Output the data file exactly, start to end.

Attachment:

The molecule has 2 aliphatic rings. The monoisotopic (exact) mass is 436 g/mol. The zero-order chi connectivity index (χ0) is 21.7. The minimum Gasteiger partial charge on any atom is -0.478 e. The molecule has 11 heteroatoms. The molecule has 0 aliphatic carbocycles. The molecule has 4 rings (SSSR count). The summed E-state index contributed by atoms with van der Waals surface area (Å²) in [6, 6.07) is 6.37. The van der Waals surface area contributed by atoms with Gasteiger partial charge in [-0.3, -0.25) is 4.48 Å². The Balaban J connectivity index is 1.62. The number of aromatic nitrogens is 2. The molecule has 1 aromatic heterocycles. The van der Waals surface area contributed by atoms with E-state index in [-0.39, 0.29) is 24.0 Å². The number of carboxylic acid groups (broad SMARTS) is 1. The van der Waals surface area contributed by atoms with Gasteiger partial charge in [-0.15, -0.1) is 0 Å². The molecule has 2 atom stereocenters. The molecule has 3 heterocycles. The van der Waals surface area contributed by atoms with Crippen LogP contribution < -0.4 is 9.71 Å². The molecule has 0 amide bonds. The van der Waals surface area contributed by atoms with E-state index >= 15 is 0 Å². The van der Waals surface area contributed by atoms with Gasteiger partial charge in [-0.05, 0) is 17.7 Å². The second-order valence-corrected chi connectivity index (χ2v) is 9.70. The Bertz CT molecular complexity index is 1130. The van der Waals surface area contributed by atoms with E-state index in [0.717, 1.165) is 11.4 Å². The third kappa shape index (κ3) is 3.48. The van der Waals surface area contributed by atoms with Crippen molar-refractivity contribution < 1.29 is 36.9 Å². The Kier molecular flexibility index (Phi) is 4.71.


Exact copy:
The molecule has 2 aliphatic rings. The monoisotopic (exact) mass is 436 g/mol. The zero-order chi connectivity index (χ0) is 21.7. The minimum Gasteiger partial charge on any atom is -0.478 e. The molecule has 11 heteroatoms. The molecule has 0 aliphatic carbocycles. The molecule has 4 rings (SSSR count). The summed E-state index contributed by atoms with van der Waals surface area (Å²) in [6, 6.07) is 6.37. The van der Waals surface area contributed by atoms with Gasteiger partial charge in [-0.3, -0.25) is 4.48 Å². The Balaban J connectivity index is 1.62. The number of aromatic nitrogens is 2. The molecule has 1 aromatic heterocycles. The van der Waals surface area contributed by atoms with E-state index in [-0.39, 0.29) is 24.0 Å². The number of carboxylic acid groups (broad SMARTS) is 1. The van der Waals surface area contributed by atoms with Gasteiger partial charge in [-0.15, -0.1) is 0 Å². The molecule has 2 atom stereocenters. The molecule has 3 heterocycles. The van der Waals surface area contributed by atoms with Crippen LogP contribution < -0.4 is 9.71 Å². The molecule has 0 amide bonds. The van der Waals surface area contributed by atoms with E-state index >= 15 is 0 Å². The van der Waals surface area contributed by atoms with Gasteiger partial charge in [-0.05, 0) is 17.7 Å². The second-order valence-corrected chi connectivity index (χ2v) is 9.70. The Bertz CT molecular complexity index is 1130. The van der Waals surface area contributed by atoms with E-state index in [0.717, 1.165) is 11.4 Å². The third kappa shape index (κ3) is 3.48. The van der Waals surface area contributed by atoms with Crippen molar-refractivity contribution < 1.29 is 36.9 Å². The Kier molecular flexibility index (Phi) is 4.71.